Justia Products Liability Opinion SummariesArticles Posted in Arizona Supreme Court
Varela v. FCA US LLC
The Supreme Court held that the National Highway Transportation Safety Administration (the Agency) has not established a clear policy objective concerning automatic emergency breaking (AEB) technology that preempts state tort law claims based on an auto manufacturer's alleged failure to install AEB.Plaintiff sued Chrysler alleging negligence, defective product design, defective product warning, and wrongful death. Chrysler moved to dismiss the lawsuit, asserting that it was preempted given the Agency's objectives regarding the development and deployment of AEB technology. The trial court granted Chrysler's motion. The court of appeals reversed, concluding that the Agency did not intend to preempt tort claims based on the absence of AEB. The Supreme Court reversed the trial court's order, holding (1) the Agency has neither conveyed an authoritative statement establishing manufacturer choice as a significant federal policy objective nor made explicit a view that AEB should not be regulated; and (2) therefore, the Agency has not established a policy objective that actually conflicts with the claims at issue. View "Varela v. FCA US LLC" on Justia Law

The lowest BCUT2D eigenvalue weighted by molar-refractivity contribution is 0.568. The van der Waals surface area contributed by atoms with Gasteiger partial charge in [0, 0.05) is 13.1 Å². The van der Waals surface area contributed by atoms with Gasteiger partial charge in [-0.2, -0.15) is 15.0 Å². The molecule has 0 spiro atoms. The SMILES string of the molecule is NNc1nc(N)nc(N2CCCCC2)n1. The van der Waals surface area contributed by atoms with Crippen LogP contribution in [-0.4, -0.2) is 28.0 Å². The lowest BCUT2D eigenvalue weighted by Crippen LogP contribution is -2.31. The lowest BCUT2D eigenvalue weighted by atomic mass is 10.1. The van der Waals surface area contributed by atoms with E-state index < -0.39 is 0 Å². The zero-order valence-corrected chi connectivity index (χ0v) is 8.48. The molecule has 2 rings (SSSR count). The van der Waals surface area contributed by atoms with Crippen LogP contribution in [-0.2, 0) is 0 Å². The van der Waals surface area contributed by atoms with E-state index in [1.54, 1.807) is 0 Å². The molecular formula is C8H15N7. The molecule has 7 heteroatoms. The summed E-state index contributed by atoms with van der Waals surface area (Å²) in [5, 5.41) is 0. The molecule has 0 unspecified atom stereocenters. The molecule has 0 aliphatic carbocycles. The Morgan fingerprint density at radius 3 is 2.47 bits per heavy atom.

Watts v. Medicis Pharmaceutical Corp.
Plaintiff was diagnosed with drug-induced lupus, allegedly a side effect from using Solodyn, a treatment for acne. Plaintiff sued Medicis Pharmaceutical Corporation, which manufactures and distributes Solodyn, alleging that Medicis knowingly represented and omitted material facts in connection with the sale or advertisement of Solodyn in violation of the Consumer Fraud Act (CFA). Plaintiff also alleged that Medicis failed to adequately warn her of the consequences of the long-term use of Solodyn. The superior court granted Medicis’s motion to dismiss. At issue on appeal was the learned intermediary doctrine (LID), under which a manufacturer satisfies its duty to warn end users by giving appropriate warnings to the class of persons who may prescribe or administer the product. The Supreme Court reversed the superior court’s order dismissing Plaintiff’s complaint, holding (1) the LID does not prevent Plaintiff from suing Medicis; (2) Plaintiff alleged sufficient facts to survive Medicis’s motion to dismiss with regard to her products liability claim; and (3) the CFA applies to prescription pharmaceuticals, and therefore, Plaintiff alleged an actionable claim under the CFA. View "Watts v. Medicis Pharmaceutical Corp." on Justia Law